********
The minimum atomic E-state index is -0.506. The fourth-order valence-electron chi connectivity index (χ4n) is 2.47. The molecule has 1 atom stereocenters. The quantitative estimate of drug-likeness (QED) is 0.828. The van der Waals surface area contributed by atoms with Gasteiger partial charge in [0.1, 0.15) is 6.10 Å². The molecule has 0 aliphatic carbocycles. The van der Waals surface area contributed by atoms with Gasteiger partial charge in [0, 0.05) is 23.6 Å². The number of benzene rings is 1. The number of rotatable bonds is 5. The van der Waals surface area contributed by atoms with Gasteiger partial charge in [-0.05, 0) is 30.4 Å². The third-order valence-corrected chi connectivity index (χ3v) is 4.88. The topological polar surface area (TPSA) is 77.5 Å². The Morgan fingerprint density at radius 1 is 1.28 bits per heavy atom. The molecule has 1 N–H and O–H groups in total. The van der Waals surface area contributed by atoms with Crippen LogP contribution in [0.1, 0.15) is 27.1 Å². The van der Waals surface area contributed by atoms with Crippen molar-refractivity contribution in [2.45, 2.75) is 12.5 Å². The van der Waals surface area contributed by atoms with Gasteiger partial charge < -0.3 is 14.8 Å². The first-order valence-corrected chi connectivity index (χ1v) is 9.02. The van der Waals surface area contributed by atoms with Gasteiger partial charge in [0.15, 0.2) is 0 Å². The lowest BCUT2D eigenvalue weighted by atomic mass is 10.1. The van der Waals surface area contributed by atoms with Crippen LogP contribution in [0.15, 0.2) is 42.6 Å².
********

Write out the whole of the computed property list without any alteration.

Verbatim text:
The minimum atomic E-state index is -0.506. The fourth-order valence-electron chi connectivity index (χ4n) is 2.47. The molecule has 1 atom stereocenters. The quantitative estimate of drug-likeness (QED) is 0.828. The van der Waals surface area contributed by atoms with Gasteiger partial charge in [0.1, 0.15) is 6.10 Å². The molecule has 0 aliphatic carbocycles. The van der Waals surface area contributed by atoms with Gasteiger partial charge in [0, 0.05) is 23.6 Å². The number of benzene rings is 1. The number of rotatable bonds is 5. The van der Waals surface area contributed by atoms with Gasteiger partial charge in [-0.05, 0) is 30.4 Å². The third-order valence-corrected chi connectivity index (χ3v) is 4.88. The topological polar surface area (TPSA) is 77.5 Å². The Morgan fingerprint density at radius 1 is 1.28 bits per heavy atom. The molecule has 1 N–H and O–H groups in total. The van der Waals surface area contributed by atoms with Crippen LogP contribution in [0.1, 0.15) is 27.1 Å². The van der Waals surface area contributed by atoms with Crippen molar-refractivity contribution in [2.45, 2.75) is 12.5 Å². The van der Waals surface area contributed by atoms with Gasteiger partial charge < -0.3 is 14.8 Å². The first-order valence-corrected chi connectivity index (χ1v) is 9.02. The van der Waals surface area contributed by atoms with Gasteiger partial charge in [0.15, 0.2) is 0 Å². The lowest BCUT2D eigenvalue weighted by atomic mass is 10.1. The van der Waals surface area contributed by atoms with Crippen LogP contribution in [0.15, 0.2) is 42.6 Å².